Authorities should have stepped in long ago, cruise line critics argue. "The U.S. government has the power to reform things," attorney Michael Eriksen says. "U.S. passengers are the lifeblood of the cruise lines. [Congress] can simply pass a law that if a crew member commits a crime against a passenger on a ship, they automatically accede to U.S. law as a condition of employment." Whether Congress will act "depends whether the will and conscience of our elected representatives can withstand the lobbying efforts of the cruise industry," notes Miami attorney Gary Fox, who represented the nurse who claims she was attacked.
If Carnival has become a leviathan, Charles Harris is its Captain Ahab. Unlike Melville's hero, though, Harris has found that throwing barbs at the massive white ships and their owners requires little sacrifice. In fact it pays quite well. Since leaving his job as security chief on the Jubilee in 1993, Harris has worked as an expert witness at a rate of $95 per hour in 38 cases filed against not only Carnival but also Royal Caribbean Cruises, Ltd.; Norwegian Cruise Line; Princess Cruises; and Windjammer Barefoot Cruises, Ltd.
Harris is an imposing, six-foot-three-inch, 47-year-old Texan, who is one-eighth Native American. The son of a horse trainer and the grandson of ranchers, he grew up in the rural western part of the Lone Star State. Early on, he recalls, a local sheriff's influence helped steer his interests from horses to police work. While studying law enforcement at Sam Houston State University in Huntsville, Texas, during the late '70s, Harris moonlighted as a state corrections officer. Then he spent nine years as a sheriff's deputy in two Texas counties, while doing postgraduate work in criminal justice. (In 1997 he finished correspondence courses at LaSalle University, in Lafayette, Louisiana, and earned a Ph.D.)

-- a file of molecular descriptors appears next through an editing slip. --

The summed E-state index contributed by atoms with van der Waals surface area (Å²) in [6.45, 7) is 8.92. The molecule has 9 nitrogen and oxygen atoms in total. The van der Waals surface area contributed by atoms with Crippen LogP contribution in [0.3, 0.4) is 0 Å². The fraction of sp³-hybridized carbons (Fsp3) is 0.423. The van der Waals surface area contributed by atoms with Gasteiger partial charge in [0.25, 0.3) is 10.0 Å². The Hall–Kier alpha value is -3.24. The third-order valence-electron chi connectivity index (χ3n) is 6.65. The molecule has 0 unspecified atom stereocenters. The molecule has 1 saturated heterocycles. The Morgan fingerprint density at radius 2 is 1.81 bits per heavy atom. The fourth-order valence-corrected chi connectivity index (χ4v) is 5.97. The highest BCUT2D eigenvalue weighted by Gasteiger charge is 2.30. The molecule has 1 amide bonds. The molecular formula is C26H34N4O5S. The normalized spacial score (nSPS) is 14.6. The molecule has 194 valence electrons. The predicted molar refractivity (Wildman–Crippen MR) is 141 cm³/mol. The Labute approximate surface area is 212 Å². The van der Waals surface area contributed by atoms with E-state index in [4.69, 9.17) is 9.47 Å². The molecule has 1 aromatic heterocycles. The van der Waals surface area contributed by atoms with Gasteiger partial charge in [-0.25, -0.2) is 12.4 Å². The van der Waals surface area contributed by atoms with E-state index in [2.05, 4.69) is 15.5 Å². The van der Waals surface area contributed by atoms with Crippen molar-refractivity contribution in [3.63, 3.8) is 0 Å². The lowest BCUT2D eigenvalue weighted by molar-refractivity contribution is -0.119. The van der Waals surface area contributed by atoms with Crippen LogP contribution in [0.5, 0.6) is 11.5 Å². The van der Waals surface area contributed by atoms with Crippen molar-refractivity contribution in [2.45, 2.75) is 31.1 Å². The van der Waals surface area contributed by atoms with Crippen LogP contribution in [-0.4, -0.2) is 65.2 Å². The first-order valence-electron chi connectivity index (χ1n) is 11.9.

In the late '80s Harris segued from police to private security work, taking a job with a company that provided protection for executives. While in the Middle East during Operation Desert Storm, he met Carnival's then-director of security Joe Fields, who offered a tantalizing description of life at sea. Although the $24,000 per year pay was low, the job would offer travel to tropical islands and more. And there would be opportunity for advancement, Fields said. He planned a reorganization that would add a chief of security on each ship. Harris was hooked.
Fields hired Harris in 1991. Soon after the Texan signed on with Carnival, he recalls meeting other new hires with law-enforcement backgrounds. Before sending them to their ships, the security director provided his new staff with training in investigating crimes, antiterrorism tactics, and accident inquiry. Then Harris was assigned as chief of security aboard the Jubilee, which docked in Los Angeles. The glamour of the new job soon dulled, he says, when he realized his force was understaffed and underpaid. He would supervise five or six security guards, who were mostly from South and Central America and spoke little English. Their training consisted of a 40-hour course, and they earned about $400 per month, he says.